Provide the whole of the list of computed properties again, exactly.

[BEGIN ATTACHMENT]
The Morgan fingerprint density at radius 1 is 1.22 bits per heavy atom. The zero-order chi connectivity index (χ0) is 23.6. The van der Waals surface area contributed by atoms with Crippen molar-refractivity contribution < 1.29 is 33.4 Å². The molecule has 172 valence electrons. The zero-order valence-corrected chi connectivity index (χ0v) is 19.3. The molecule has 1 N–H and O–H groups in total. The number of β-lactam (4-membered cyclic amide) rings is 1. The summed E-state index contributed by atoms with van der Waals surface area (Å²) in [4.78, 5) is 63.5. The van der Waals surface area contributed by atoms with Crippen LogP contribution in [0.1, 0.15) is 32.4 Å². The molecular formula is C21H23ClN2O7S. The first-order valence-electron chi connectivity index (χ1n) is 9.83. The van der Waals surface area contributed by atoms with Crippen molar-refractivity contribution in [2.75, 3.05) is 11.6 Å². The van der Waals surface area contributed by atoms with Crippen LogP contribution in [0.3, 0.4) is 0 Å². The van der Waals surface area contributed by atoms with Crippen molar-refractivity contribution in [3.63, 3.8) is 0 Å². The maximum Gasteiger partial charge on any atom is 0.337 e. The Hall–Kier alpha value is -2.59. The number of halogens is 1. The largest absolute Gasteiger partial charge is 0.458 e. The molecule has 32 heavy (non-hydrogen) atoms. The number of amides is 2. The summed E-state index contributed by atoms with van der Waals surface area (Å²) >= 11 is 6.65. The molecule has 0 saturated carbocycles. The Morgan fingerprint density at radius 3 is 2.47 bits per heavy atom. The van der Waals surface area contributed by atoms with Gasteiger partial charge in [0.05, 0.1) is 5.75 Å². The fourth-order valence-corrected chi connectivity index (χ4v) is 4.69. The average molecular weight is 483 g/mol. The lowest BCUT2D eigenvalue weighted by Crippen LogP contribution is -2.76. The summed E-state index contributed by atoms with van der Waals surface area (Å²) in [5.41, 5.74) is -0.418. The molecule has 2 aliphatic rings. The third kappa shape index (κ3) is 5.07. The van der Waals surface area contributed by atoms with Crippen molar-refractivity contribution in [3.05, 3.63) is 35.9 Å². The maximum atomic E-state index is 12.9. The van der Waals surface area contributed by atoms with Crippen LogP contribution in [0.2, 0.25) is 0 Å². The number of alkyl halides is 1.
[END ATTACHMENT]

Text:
The Morgan fingerprint density at radius 1 is 1.22 bits per heavy atom. The zero-order chi connectivity index (χ0) is 23.6. The van der Waals surface area contributed by atoms with Crippen molar-refractivity contribution < 1.29 is 33.4 Å². The molecule has 172 valence electrons. The zero-order valence-corrected chi connectivity index (χ0v) is 19.3. The molecule has 1 N–H and O–H groups in total. The number of β-lactam (4-membered cyclic amide) rings is 1. The summed E-state index contributed by atoms with van der Waals surface area (Å²) in [4.78, 5) is 63.5. The van der Waals surface area contributed by atoms with Crippen LogP contribution in [0.1, 0.15) is 32.4 Å². The molecular formula is C21H23ClN2O7S. The first-order valence-electron chi connectivity index (χ1n) is 9.83. The van der Waals surface area contributed by atoms with Crippen molar-refractivity contribution in [2.75, 3.05) is 11.6 Å². The van der Waals surface area contributed by atoms with Crippen LogP contribution in [0.3, 0.4) is 0 Å². The van der Waals surface area contributed by atoms with Crippen molar-refractivity contribution in [3.63, 3.8) is 0 Å². The maximum Gasteiger partial charge on any atom is 0.337 e. The Hall–Kier alpha value is -2.59. The number of halogens is 1. The largest absolute Gasteiger partial charge is 0.458 e. The molecule has 32 heavy (non-hydrogen) atoms. The number of amides is 2. The summed E-state index contributed by atoms with van der Waals surface area (Å²) >= 11 is 6.65. The molecule has 0 saturated carbocycles. The Morgan fingerprint density at radius 3 is 2.47 bits per heavy atom. The van der Waals surface area contributed by atoms with Gasteiger partial charge in [0.05, 0.1) is 5.75 Å². The fourth-order valence-corrected chi connectivity index (χ4v) is 4.69. The average molecular weight is 483 g/mol. The lowest BCUT2D eigenvalue weighted by Crippen LogP contribution is -2.76. The summed E-state index contributed by atoms with van der Waals surface area (Å²) in [5.41, 5.74) is -0.418. The molecule has 2 aliphatic rings. The third kappa shape index (κ3) is 5.07. The van der Waals surface area contributed by atoms with Crippen molar-refractivity contribution in [3.05, 3.63) is 35.9 Å². The maximum atomic E-state index is 12.9. The van der Waals surface area contributed by atoms with Crippen LogP contribution in [0.2, 0.25) is 0 Å². The number of alkyl halides is 1.